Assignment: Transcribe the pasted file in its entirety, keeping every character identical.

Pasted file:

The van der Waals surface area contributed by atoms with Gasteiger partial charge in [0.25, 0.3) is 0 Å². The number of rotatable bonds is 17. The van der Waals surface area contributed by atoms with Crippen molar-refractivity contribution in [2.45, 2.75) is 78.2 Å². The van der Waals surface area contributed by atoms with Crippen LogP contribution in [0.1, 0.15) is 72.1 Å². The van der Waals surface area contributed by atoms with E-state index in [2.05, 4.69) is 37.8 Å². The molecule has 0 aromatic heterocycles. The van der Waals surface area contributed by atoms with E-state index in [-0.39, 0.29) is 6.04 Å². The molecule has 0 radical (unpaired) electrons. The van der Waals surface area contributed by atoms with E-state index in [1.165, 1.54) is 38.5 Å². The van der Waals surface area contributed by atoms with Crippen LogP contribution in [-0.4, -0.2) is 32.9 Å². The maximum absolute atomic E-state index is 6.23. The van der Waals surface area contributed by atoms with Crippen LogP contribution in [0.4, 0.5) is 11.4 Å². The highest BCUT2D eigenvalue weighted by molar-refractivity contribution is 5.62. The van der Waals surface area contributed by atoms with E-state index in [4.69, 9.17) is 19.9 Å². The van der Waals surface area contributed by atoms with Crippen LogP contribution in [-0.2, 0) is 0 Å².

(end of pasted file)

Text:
The van der Waals surface area contributed by atoms with Gasteiger partial charge in [0.25, 0.3) is 0 Å². The number of rotatable bonds is 17. The van der Waals surface area contributed by atoms with Crippen molar-refractivity contribution in [2.45, 2.75) is 78.2 Å². The van der Waals surface area contributed by atoms with Crippen LogP contribution in [0.1, 0.15) is 72.1 Å². The van der Waals surface area contributed by atoms with E-state index in [2.05, 4.69) is 37.8 Å². The molecule has 0 aromatic heterocycles. The van der Waals surface area contributed by atoms with E-state index in [-0.39, 0.29) is 6.04 Å². The molecule has 0 radical (unpaired) electrons. The van der Waals surface area contributed by atoms with E-state index in [1.165, 1.54) is 38.5 Å². The van der Waals surface area contributed by atoms with Crippen LogP contribution in [-0.4, -0.2) is 32.9 Å². The maximum absolute atomic E-state index is 6.23. The van der Waals surface area contributed by atoms with Crippen LogP contribution in [0.4, 0.5) is 11.4 Å². The highest BCUT2D eigenvalue weighted by molar-refractivity contribution is 5.62. The van der Waals surface area contributed by atoms with E-state index in [4.69, 9.17) is 19.9 Å². The van der Waals surface area contributed by atoms with Crippen LogP contribution in [-0.2, 0) is 0 Å².